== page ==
Science and Technology of Energetic Materials

Vol.70, No.3 (2009)

Research paper

Detection of explosives using a vacuum ultraviolet ionization time-of-flight mass spectrometry (VUV-TOFMS)
Rumiko Hayashi, Wasana Kowhakul, Akio Susa, and Mitsuo Koshi


In recent years, real-time monitoring devices for explosives are highly needed to safeguard against terrorism. The vacuum ultra-violet single photon ionization time-of-flight mass spectrometry (VUV-SPI-TOFMS) is expected as one of the attractive options for rapid and sensitive detection of explosives. Especially for 2,3-dimethyl-2,3-dinitrobutane (DMNB) which is explosive taggant species, it is very important to know its mass spectrum pattern for the practical applications. To evaluate the possibility of explosives detection using the VUV-SPI-TOFMS at 10.5 eV, ionization energies of typical explosives and explosives-related compounds (ERCs) were estimated by density functional theory (DFT) calculations. From the calculation results, it is suggest that most of explosives and ERCs can be ionized with a 10.5 eV photon energy. Though calculated ionization energy of DMNB is 9.38 eV according to a DFT calculation, a clear parent peak is not observed in the mass spectrum of DMNB measured by the VUV-SPI-TOFMS at 10.5 eV. Instead, many peaks which include the thermal decomposition products are observed in the mass spectrum of DMNB. From the DFT calculations, it is shown that a peak at m/z=84 cation which is caused by the elimination of two NO2 groups can be produced by the ionization at 10.5 eV.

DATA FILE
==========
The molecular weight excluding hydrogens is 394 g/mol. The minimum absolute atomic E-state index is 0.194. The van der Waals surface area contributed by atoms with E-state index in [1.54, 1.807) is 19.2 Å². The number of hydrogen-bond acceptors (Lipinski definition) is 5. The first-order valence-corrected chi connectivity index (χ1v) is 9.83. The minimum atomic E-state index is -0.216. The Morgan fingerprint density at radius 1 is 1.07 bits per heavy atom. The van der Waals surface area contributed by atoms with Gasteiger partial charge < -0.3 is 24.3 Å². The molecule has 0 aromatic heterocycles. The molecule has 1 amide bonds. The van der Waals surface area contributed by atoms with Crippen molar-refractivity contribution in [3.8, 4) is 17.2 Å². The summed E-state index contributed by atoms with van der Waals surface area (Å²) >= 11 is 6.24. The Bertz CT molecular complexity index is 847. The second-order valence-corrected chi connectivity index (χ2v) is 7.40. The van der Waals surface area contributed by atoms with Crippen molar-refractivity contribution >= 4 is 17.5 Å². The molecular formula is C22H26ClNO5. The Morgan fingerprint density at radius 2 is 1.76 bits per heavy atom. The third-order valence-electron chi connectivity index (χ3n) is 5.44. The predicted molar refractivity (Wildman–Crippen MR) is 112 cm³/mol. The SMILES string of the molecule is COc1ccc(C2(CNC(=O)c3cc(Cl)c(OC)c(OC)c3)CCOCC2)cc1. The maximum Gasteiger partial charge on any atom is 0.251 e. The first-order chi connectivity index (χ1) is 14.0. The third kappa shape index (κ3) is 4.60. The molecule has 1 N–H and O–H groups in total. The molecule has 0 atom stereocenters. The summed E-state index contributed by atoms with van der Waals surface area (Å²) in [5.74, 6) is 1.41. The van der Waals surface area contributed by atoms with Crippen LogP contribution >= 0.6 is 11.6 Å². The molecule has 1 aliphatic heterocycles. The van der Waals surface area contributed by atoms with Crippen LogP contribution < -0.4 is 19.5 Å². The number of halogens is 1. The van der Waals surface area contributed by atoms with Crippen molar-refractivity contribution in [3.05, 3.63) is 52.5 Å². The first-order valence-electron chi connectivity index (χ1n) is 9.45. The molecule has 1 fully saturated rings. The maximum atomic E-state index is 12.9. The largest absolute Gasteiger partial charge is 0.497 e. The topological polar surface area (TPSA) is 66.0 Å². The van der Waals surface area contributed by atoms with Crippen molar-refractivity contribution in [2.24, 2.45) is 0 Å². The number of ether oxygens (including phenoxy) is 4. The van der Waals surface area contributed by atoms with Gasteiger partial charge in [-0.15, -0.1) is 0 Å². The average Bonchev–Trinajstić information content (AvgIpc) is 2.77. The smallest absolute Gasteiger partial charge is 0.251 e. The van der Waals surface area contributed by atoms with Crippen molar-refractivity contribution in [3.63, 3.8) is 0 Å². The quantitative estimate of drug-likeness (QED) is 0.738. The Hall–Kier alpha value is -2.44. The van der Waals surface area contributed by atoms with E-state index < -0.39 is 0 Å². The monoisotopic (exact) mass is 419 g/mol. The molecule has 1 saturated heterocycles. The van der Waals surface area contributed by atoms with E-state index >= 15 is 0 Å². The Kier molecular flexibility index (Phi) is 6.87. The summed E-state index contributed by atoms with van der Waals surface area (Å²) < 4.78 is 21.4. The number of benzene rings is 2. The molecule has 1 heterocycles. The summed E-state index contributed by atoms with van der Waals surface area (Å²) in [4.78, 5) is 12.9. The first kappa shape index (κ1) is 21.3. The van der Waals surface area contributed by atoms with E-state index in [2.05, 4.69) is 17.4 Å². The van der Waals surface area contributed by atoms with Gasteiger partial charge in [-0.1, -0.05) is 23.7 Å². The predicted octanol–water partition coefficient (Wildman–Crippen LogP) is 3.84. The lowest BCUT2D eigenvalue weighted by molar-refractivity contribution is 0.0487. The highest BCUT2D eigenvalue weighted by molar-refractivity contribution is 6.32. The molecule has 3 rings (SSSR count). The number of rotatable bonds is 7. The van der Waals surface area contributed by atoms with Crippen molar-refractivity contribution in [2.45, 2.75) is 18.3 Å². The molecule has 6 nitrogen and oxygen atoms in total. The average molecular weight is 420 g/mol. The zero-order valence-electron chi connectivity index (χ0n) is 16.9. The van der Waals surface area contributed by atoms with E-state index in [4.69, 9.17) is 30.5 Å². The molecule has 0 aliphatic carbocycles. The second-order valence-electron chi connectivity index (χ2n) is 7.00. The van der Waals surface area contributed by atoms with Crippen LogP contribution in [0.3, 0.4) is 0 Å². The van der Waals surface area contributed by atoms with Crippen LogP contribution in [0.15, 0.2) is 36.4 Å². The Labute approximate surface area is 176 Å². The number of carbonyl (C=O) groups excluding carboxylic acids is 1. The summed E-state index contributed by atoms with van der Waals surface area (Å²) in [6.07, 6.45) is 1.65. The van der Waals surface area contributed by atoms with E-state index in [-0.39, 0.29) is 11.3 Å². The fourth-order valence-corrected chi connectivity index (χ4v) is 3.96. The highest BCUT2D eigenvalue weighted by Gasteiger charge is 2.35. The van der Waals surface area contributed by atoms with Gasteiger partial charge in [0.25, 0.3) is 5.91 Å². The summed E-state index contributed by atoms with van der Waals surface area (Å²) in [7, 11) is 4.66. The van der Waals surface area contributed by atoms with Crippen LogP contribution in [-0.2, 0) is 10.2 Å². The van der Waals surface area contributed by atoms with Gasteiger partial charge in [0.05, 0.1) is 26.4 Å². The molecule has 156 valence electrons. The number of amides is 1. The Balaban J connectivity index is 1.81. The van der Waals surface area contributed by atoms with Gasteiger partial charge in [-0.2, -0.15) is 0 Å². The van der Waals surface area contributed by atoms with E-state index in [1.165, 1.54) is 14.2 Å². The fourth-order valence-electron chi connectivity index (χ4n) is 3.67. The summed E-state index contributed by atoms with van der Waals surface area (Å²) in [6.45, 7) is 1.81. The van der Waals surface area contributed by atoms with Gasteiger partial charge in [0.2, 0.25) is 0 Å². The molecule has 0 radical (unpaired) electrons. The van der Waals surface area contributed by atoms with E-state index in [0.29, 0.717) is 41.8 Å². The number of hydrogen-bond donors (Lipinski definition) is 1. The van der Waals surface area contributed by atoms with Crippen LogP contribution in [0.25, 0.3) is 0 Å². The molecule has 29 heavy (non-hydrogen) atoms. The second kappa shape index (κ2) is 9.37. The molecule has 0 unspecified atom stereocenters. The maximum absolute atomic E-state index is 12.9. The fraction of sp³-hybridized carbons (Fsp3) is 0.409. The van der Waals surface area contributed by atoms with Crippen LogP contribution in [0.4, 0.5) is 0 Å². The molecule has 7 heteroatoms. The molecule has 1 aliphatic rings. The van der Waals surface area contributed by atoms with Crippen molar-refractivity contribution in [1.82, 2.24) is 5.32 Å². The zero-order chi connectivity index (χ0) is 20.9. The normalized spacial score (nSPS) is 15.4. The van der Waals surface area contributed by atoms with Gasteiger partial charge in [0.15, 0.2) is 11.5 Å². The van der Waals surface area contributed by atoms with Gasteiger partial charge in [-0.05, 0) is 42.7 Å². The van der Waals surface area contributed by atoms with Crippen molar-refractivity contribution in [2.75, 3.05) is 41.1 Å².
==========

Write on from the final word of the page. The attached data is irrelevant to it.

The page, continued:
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VUV-SPI-TOFMS, Detection of explosives, DMNB, DFT calculations

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